Breaking the Misconceptions

Samantha Borders- Future Voices of America

“God blesses those who work for peace, for they will be called the children of God.”   ~Matthew 5:9­(NLT)


That single name, label, is often the cause of heated discussion and high emotions whenever it is uttered in any circle of people; but amongst Christians, it can be the difference between acceptance and alienation.  Palestine evokes thoughts and ideas of the conflict between the peoples of what is known as “the Holy Land” and what it means to be a descendant of Abraham, so to speak its name is a controversy in and of itself. Recently, a conference called Christ at the Checkpoint was held in Bethlehem, West Bank, which called for followers of Christ from a broad spectrum of backgrounds, countries of origin, and theological views to engage with each other in discussion over the Christian community’s role in the current and ongoing Israeli-Palestinian conflict. This event stirred up a great deal of controversy and praise from the global Christian community, and continues to generate discussion amongst the Body of Christ.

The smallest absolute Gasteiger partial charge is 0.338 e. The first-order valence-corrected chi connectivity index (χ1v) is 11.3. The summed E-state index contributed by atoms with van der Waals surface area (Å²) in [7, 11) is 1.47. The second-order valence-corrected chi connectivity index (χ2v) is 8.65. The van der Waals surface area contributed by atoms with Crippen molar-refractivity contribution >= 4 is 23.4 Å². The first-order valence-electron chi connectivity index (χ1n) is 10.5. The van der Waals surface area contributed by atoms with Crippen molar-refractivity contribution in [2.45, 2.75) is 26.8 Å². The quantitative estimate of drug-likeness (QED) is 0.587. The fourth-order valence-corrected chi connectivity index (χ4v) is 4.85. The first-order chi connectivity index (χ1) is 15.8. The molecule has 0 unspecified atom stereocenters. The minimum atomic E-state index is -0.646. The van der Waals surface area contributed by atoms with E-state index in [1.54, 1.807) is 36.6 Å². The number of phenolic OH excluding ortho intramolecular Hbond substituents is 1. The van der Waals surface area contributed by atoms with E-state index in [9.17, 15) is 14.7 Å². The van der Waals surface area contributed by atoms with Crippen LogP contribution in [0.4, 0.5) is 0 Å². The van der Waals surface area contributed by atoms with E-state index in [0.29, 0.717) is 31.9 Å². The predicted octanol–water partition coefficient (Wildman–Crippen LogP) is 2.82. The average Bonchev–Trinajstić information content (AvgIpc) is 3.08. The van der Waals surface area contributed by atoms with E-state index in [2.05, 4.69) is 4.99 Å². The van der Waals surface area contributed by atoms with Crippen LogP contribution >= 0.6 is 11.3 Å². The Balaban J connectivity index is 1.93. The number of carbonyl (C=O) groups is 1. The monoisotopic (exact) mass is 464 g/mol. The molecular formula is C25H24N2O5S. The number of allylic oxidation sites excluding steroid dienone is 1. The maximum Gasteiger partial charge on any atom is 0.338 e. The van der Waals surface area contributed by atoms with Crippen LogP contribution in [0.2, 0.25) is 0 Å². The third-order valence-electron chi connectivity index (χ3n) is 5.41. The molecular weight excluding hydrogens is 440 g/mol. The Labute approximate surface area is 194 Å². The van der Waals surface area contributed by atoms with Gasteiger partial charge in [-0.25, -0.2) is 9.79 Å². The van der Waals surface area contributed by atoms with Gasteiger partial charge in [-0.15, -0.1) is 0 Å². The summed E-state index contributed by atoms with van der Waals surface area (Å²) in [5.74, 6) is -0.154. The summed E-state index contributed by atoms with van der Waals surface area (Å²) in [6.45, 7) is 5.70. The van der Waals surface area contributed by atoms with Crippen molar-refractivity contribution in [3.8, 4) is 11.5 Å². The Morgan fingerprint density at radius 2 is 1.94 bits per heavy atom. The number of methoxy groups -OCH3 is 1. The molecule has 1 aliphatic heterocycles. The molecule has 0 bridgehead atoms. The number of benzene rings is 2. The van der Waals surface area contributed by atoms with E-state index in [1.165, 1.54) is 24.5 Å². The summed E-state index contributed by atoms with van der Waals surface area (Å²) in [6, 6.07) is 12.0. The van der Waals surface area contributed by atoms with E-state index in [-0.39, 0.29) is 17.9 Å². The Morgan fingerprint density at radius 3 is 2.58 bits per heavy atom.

But why?

Simple answer: the Israeli-Palestinian conflict itself.